Day Trips to the beach. Article written for Local Reach
With the easing of lockdown many of you will no doubt have been going to our local beaches.
In the early part of the 20th century these were also destinations favoured by day trippers and although welcomed by the people offering refreshments, donkey rides etc. they were not always popular with the residents according to Charles Harper (The Somerset Coast 1909).
He writes “ The definition of a tripper, in these parts, is a person who comes across the Bristol Channel from Barry, Cardiff, Swansea, or any other of the South Wales ports, for half a day, and “brings his nosebag with him”; or, if it be a family party of trippers, a family handbag with provisions; including a bottle of beer for mother and father, and milk for the children. Thousands of these family parties came over by cheap steamboat excursions on most fine days in summer, and may be observed on the sea-front at Weston and other resorts, where they are apt to leave an offensive residuum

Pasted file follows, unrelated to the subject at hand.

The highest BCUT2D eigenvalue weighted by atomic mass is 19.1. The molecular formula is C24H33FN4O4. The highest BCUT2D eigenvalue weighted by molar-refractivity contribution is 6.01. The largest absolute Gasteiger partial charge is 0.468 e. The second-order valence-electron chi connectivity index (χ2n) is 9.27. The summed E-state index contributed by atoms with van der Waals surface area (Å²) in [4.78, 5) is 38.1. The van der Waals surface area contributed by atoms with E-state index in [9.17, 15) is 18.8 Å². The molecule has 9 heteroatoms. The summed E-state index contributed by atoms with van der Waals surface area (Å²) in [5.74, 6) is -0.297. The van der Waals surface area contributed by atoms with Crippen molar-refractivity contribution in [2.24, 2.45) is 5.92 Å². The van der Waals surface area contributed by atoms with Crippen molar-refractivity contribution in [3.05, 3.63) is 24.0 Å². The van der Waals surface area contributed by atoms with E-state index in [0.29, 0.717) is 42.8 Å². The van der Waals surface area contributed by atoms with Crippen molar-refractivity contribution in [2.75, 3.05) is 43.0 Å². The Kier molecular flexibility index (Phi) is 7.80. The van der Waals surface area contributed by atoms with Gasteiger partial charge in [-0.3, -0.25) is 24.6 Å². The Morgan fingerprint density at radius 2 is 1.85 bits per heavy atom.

of their feasts behind them, in the shape of greasy paper and pieces of fat, as often as not upon the public seats.
The unfortunate person who, clad perhaps in a light summer suit, has unwittingly sat upon a piece of ham-fat left behind by one of these gay irrespon
sibles, hates the tripper thereafter with a baleful intensity. But this is only one of that half-day excursionist’s deadly sins, of which the fact that he brings merely his presence and his nosebag—and little money—into the places he favours is one of the deadliest. Another is the circumstance that he is a Welshman. The Somerset folk do not like the Welsh, who are alien from them in every possible way, and it is quite certain that the South Wales colliers and dockers are not a favourable or pleasing type. Thus triply—financially, racially and socially—the trippers from across the Severn Sea are not a success.”
Elizabeth Friend, Axbridge Archaeological and Local History Society